by Troels Holm
September 21, 2018
A food packet for the child
One sunny day in July I was walking on a sandy track along the lake. Suddenly something green came tumbling down the slope and landed just beside me. It was apparently a moth larva. Fat and beautiful in shape and colors. It must have slipped from its food plant above, I thought at first. But suddenly I realized a strange thing. It was completely motionless.
Any normal larva should have struggled to get back into the shadow and avoid being exposed to lurking enemies in this way. But not this. My growing suspicion was confirmed as I looked farther up the slope and discovered this insect desperately looking for its missing prey. I had read about this burrowing wasp and its behavior but never observed it in action. Now I was in the middle of the drama.
The main character is the big (more than 2 cm) Ammophila sabulosa, the Red-banded Sand Wasp, of the hunting wasp family Sphecidae. The female wasp digs a tube shaped nest in sandy soil. Then she searches for a big food packet for her offspring. Typically a big larva of a moth. If only smaller specimens are available she collects two or more for the same kind. In this case a big larva of The Marbled Brown (Drymonia dodonaea of the moth family Notodontidae ).
When she localizes a larva she paralyzes it with a sting of poison. Since the larva is not killed, only immobilized, it will stay fresh for several days.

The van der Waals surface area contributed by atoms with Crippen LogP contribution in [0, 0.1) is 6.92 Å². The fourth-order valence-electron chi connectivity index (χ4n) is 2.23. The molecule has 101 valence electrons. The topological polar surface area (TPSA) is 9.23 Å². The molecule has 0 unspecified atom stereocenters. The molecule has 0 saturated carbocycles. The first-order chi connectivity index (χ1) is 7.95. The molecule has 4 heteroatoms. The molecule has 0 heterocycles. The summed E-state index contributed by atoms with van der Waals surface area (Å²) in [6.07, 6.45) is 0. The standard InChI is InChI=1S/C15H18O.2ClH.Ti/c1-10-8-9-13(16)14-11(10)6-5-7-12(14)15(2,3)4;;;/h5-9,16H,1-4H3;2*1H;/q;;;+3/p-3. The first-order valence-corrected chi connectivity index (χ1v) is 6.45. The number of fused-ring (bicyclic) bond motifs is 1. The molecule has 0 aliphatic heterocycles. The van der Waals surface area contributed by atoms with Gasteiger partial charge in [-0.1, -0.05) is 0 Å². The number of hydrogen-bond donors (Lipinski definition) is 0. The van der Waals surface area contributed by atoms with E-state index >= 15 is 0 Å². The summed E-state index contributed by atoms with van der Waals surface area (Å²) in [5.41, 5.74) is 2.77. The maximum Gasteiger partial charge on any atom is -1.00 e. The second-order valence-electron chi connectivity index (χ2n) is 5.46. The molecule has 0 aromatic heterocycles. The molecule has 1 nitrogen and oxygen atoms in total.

The wasp quickly finds its prey again and starts to carry it back to the nest hole.
Transporting such a big larva is a challenge. But observing how the wasp manages this task reveals much of the rationale behind the odd appearance of this animal.
The long and strong mandibles (jaws) are capable of a solid grip around the larva body and carrying a large weight. The long legs make it possible to lift the body sufficiently from the ground while carrying the fat larva below the body. The first pair of legs is somewhat shorter. With larvae of this size they can assist in carrying the larva and move it along.
The long and thin stem of the abdomen not only removes the abdomen out of the way from the space required by the larvae. It also makes it possible for the wasp to use its abdomen to support the larva and help in keeping the balance on the slopes.
After trying several impossible routes, she at last succeeds in bringing the larva back to the nest hole again.
But how do you carry the larva down the hole? The opening is not big enough for both of them.